The objective of this research project is divided in four parts: (1) to design a piezoelectric actuator based de-icing system integrated to a flat plate experimental setup, develop a numerical model of the system and validate experimentally; (2) use the experimental setup to investigate actuator activation with frequency sweeps and transient vibration analysis; (3) add an ice layer to the numerical model, predict numerically stresses at ice breaking and validate experimentally; and (4) implement the concept to a blade structure for wind tunnel testing. This paper presents the second objective of this study, in which the experimental setup designed in the first phase of the project is used to study transient vibration occurring during frequency sweeps. Acceleration during different frequency sweeps was measured with an accelerometer on the flat plate setup. The results obtained showed that the vibration pattern was the same for the different sweep rate (in Hz/s) tested for a same sweep range. However, the amplitude of each resonant mode increased with a sweep rate decrease. Investigation of frequency sweeps performed around different resonant modes showed that as the frequency sweep rate tends towards zero, the amplitude of the mode tends toward the steady-state excitation amplitude value. Since no other transient effects were observed, this signifies that steady-state activation is the optimal excitation for a resonant mode. To validate this hypothesis, the flat plate was installed in a cold room where ice layers were accumulated. Frequency sweeps at high voltage were performed and a camera was used to record multiple pictures per second to determine the frequencies where breaking of the ice occur. Consequently, the resonant frequencies were determined from the transfer functions measured with the accelerometer versus the signal of excitation. Additional tests were performed in steady-state activation at those frequencies and the same breaking of the ice layer was obtained, resulting in the first ice breaking obtained in steady-state activation conditions as part of this research project. These results confirmed the conclusions obtained following the transient vibration investigation, but also demonstrated the drawbacks of steady-state activation, namely identifying resonant modes susceptible of creating ice breaking and locating with precision the frequencies of the modes, which change as the ice accumulates on the structure. Results also show that frequency sweeps, if designed properly, can be used as substitute to steady-state activation for the same results. Full article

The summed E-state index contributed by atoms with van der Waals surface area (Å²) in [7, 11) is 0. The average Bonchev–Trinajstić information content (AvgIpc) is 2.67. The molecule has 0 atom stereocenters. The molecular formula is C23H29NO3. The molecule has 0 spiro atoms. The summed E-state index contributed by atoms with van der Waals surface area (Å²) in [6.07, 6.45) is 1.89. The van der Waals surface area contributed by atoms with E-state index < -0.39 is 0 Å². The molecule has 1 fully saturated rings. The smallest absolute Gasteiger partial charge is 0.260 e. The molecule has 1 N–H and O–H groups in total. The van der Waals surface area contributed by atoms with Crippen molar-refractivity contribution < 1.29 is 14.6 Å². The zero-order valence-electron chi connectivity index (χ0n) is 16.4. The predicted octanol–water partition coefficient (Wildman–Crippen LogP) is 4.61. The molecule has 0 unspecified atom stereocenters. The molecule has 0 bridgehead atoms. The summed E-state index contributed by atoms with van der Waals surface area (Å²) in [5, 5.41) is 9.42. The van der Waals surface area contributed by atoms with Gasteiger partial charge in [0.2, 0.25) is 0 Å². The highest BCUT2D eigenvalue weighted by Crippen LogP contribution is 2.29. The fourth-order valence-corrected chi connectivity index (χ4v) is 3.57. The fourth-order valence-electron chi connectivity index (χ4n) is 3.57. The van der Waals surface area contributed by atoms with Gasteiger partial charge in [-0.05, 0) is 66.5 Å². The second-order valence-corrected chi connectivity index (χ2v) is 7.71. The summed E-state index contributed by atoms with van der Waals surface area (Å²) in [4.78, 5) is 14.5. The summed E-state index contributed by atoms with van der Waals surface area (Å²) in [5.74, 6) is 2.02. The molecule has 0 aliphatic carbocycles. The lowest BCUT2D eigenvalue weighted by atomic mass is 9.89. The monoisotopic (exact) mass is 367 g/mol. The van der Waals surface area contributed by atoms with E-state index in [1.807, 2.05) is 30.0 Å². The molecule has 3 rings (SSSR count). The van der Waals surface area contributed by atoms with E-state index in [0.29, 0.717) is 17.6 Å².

(This article belongs to the Special Issue Deicing and Anti-Icing of Aircraft)
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Open AccessArticle
Experimental and Numerical Icing Penalties of an S826 Airfoil at Low Reynolds Numbers
Aerospace 2020, 7(4), 46; https://doi.org/10.3390/aerospace7040046 - 16 Apr 2020